Before there were the Bobwhites, there was Sherry. She was the daughter of my mother's best friend, Virginia. Auburn hair worn in ringlets behind her ears, freckles across her nose, brown eyes lit by a smile that was always present. We were Halfway Woods friends and Spend the Night Friends and friends who couldn't bare to do anything without the other.
Our mothers purchased matching outfits of stretch pants with heel straps and matching striped shirts that we wore every opportunity we had to be together. Library trips to fill our arms full, pizza parlor trips, a table to ourselves, and 4-H sewing lessons we begged to take.
Plastic raffia sewing baskets filled with supplies, patterns and material tucked under our arms, our mothers dropped us off at an ordinary looking brick house not far from our own homes. We were met at the door by the tiniest and oldest women we had ever seen clothed all in black, a babushka revealing whips of grey hair. She ushered us down her basement stairs where other young girls were huddled together, their baskets and materials clutched close to their sides.
It was then as she assigned us each to our own long table and peddle driven sewing machines that we realized she spoke not a word of English. She communicated by the waving of enormously large sewing sheers, and the flinging about of a yellow tape measure longer than she was tall!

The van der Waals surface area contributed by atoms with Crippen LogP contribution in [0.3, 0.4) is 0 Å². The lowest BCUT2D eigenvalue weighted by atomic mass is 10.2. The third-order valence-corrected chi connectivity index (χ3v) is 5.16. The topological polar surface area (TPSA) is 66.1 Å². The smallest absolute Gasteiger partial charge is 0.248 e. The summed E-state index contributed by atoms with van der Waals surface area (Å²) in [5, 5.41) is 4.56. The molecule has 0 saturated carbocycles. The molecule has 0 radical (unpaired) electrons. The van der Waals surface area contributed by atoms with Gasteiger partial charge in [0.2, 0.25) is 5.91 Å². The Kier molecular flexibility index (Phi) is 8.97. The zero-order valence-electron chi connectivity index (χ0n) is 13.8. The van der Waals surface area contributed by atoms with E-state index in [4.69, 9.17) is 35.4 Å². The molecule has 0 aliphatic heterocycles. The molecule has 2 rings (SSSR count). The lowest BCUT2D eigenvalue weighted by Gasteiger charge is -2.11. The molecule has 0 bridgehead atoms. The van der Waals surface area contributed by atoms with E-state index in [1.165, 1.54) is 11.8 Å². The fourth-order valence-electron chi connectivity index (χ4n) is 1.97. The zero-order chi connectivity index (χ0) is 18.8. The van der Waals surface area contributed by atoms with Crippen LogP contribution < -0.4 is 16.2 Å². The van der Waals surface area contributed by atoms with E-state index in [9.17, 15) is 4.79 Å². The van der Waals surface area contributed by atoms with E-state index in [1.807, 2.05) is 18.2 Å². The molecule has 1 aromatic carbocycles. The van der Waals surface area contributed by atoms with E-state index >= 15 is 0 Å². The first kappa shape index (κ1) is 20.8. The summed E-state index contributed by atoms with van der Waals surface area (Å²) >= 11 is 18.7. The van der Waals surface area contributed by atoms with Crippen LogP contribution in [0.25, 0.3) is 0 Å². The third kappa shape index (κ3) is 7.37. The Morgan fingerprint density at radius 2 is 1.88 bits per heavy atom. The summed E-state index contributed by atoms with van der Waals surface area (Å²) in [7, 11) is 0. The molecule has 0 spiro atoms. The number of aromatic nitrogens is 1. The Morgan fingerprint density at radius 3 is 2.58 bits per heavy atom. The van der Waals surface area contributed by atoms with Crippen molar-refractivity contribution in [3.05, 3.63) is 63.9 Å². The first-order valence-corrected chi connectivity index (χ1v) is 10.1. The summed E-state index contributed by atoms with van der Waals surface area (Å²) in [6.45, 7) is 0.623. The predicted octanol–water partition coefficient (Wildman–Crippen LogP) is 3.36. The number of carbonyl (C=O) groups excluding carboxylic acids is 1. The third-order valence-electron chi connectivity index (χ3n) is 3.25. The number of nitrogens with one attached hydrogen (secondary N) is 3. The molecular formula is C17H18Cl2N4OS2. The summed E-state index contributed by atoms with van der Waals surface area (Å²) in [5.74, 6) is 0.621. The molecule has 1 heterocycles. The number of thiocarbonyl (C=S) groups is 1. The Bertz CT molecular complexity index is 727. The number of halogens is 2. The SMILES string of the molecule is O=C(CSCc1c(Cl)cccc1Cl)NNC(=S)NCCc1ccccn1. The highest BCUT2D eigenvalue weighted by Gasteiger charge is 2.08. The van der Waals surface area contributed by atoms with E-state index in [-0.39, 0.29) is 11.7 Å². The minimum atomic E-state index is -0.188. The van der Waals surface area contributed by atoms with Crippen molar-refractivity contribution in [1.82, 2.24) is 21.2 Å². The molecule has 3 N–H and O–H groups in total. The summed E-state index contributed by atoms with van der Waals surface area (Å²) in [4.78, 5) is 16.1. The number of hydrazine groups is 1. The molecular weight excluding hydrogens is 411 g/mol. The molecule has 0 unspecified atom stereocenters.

She was all smiles as she patted Sherry's half yard of floral fabric for the elasticized shorts she had chosen to make.
She had nothing but "Mama Mia's" for me as I struggled in vain with the slippery fabric I had chosen to make a slippery nightgown. My fabric simply would not stay put for me to lay out my pattern or stay puddled alongside my sewing machine for me to take a beginning stitch.
Week after week I sat hunched over my assigned machine, the teacher always hovering near determined not to let me give up. "Nastro Azzurro" she would cheer as she helped me manage my slippery fabric. I had no idea what she was saying.
4-H registration forms carefully filled out our last evening of sewing class, our garments turned over to our teacher, we didn't hold much hope for any success at the fair. But there was our teacher standing by our class display, her arms spreading first to one side and then to another. "Nastro Azzuro!" she greeted our astonished faces at seeing each of has had won a Blue Ribbon.
Please do not Pin pattern to Pinterest.
HAVE A JOYOUS EASTER! Elizabeth